She knows it’s him just by the knock.
She isn’t sure how that is possible, how she can recognise someone just by the echo of their knuckles on wood, but she does. And she wonders if this is what it is to really know someone, to know every sound they make.
She imagines him on the other side of the door, in the white shadow of the porch light, his car parked in the driveway like he never left, the sound of metal clicking like crickets as the engine cools. And she presses her cheek to the door, sure that she can feel the heat of him through the wood, that she can smell him; peppermint and black coffee and something else she won’t know now.
She waits for him to knock again and he does; he’s nothing if not predictable. The knock resonates deep in her bones like the heavy hum of a bass note and then her hand is on the lock, her fingers tracing the smooth edge of the handle. The metal is cold and it makes her shiver. She shivers again as she thinks of that February morning when they woke to snow, neat and white, like something from a Marks and Spencer Christmas card. How they had called into work, told them that they couldn’t make it in, and made a snowman in the back garden. How he’d laughed when she used a red chilli for the mouth and said they had the sluttiest snowman on the street. Remembers the sun in his hair, how cold his fingers felt against her jaw when he kissed her, how warm his mouth was.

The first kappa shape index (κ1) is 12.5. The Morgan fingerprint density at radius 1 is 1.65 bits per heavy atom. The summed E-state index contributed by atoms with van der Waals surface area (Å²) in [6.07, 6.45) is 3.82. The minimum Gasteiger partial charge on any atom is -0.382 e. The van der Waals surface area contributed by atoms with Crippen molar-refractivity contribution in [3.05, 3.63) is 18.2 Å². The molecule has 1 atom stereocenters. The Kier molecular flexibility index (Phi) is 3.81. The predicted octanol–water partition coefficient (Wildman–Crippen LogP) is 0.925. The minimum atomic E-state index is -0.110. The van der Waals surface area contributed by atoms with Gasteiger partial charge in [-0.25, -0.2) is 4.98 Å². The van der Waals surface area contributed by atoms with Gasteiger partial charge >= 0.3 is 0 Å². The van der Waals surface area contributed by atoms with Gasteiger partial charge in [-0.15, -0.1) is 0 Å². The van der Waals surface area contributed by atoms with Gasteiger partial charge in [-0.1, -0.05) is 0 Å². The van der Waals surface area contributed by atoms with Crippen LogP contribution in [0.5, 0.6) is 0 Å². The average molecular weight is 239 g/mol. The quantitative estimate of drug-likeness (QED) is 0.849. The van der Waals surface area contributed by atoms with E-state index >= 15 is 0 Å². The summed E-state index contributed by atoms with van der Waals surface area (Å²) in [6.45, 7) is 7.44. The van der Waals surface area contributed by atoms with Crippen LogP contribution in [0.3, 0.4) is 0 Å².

He says her name, like only he can. He takes his time with it, draws out each letter as though it’s a spell that won’t work if he says it wrong. But all she hears is a string of apologies; the same three things over and over. I love you. I need you. I’m so sorry. Words he’s stolen from films and melodramatic love songs. And he says them like the crack in her heart can just be painted over with promises and a smile that doesn’t quite reach his eyes.
The first time she listened — the second, the third — and at night, as she tries to fill their too-big bed, she thumbs through each one as she would rosary beads, seeking out comfort in other people’s words.
“Are you there?” he asks and she wants to shout, Yes! I’m just where you left me.
But she doesn’t, just lets her hand fall from the lock as she waits for resolve to harden like glue in her veins.
“Let me in,” he says and her fingers falter for just a second. But then her eyes find his keys, sitting quietly on the table by the front door, exactly where he dropped them as he left.
You wanted to go, she thinks, keep going. And turns off the light.
Tanya Byrne writes in Surrey, UK.